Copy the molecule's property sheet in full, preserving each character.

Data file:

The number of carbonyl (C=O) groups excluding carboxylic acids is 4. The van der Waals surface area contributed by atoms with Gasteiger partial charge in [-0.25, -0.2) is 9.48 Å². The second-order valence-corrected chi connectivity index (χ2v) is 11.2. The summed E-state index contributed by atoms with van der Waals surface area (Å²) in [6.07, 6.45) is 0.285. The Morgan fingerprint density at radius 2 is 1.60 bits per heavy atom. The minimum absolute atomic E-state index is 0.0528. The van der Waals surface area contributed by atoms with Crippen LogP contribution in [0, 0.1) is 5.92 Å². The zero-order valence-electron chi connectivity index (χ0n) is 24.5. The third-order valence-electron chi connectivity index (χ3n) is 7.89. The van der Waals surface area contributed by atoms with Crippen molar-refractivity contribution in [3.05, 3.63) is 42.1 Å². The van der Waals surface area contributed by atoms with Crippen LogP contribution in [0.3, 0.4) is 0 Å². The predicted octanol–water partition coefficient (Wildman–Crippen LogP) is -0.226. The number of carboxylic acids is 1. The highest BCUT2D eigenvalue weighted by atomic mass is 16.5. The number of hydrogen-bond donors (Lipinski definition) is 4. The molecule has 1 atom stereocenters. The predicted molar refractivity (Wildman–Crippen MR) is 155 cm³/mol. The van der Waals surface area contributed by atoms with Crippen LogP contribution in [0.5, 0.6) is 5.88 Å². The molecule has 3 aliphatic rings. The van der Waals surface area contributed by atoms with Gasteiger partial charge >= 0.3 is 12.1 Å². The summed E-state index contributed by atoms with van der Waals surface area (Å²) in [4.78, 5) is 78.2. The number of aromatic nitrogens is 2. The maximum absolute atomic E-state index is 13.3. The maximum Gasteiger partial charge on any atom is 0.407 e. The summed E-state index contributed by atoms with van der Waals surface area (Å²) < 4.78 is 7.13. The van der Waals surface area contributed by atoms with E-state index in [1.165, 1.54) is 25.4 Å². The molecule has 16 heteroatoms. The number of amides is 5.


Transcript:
The number of carbonyl (C=O) groups excluding carboxylic acids is 4. The van der Waals surface area contributed by atoms with Gasteiger partial charge in [-0.25, -0.2) is 9.48 Å². The second-order valence-corrected chi connectivity index (χ2v) is 11.2. The summed E-state index contributed by atoms with van der Waals surface area (Å²) in [6.07, 6.45) is 0.285. The Morgan fingerprint density at radius 2 is 1.60 bits per heavy atom. The minimum absolute atomic E-state index is 0.0528. The van der Waals surface area contributed by atoms with Crippen LogP contribution in [0, 0.1) is 5.92 Å². The zero-order valence-electron chi connectivity index (χ0n) is 24.5. The third-order valence-electron chi connectivity index (χ3n) is 7.89. The van der Waals surface area contributed by atoms with Crippen molar-refractivity contribution in [3.05, 3.63) is 42.1 Å². The van der Waals surface area contributed by atoms with Crippen LogP contribution in [0.3, 0.4) is 0 Å². The predicted octanol–water partition coefficient (Wildman–Crippen LogP) is -0.226. The number of carboxylic acids is 1. The highest BCUT2D eigenvalue weighted by atomic mass is 16.5. The number of hydrogen-bond donors (Lipinski definition) is 4. The molecule has 1 atom stereocenters. The predicted molar refractivity (Wildman–Crippen MR) is 155 cm³/mol. The van der Waals surface area contributed by atoms with Crippen LogP contribution in [0.5, 0.6) is 5.88 Å². The molecule has 3 aliphatic rings. The van der Waals surface area contributed by atoms with Gasteiger partial charge >= 0.3 is 12.1 Å². The summed E-state index contributed by atoms with van der Waals surface area (Å²) in [4.78, 5) is 78.2. The number of aromatic nitrogens is 2. The maximum absolute atomic E-state index is 13.3. The maximum Gasteiger partial charge on any atom is 0.407 e. The summed E-state index contributed by atoms with van der Waals surface area (Å²) < 4.78 is 7.13. The van der Waals surface area contributed by atoms with E-state index in [1.165, 1.54) is 25.4 Å². The molecule has 16 heteroatoms. The number of amides is 5.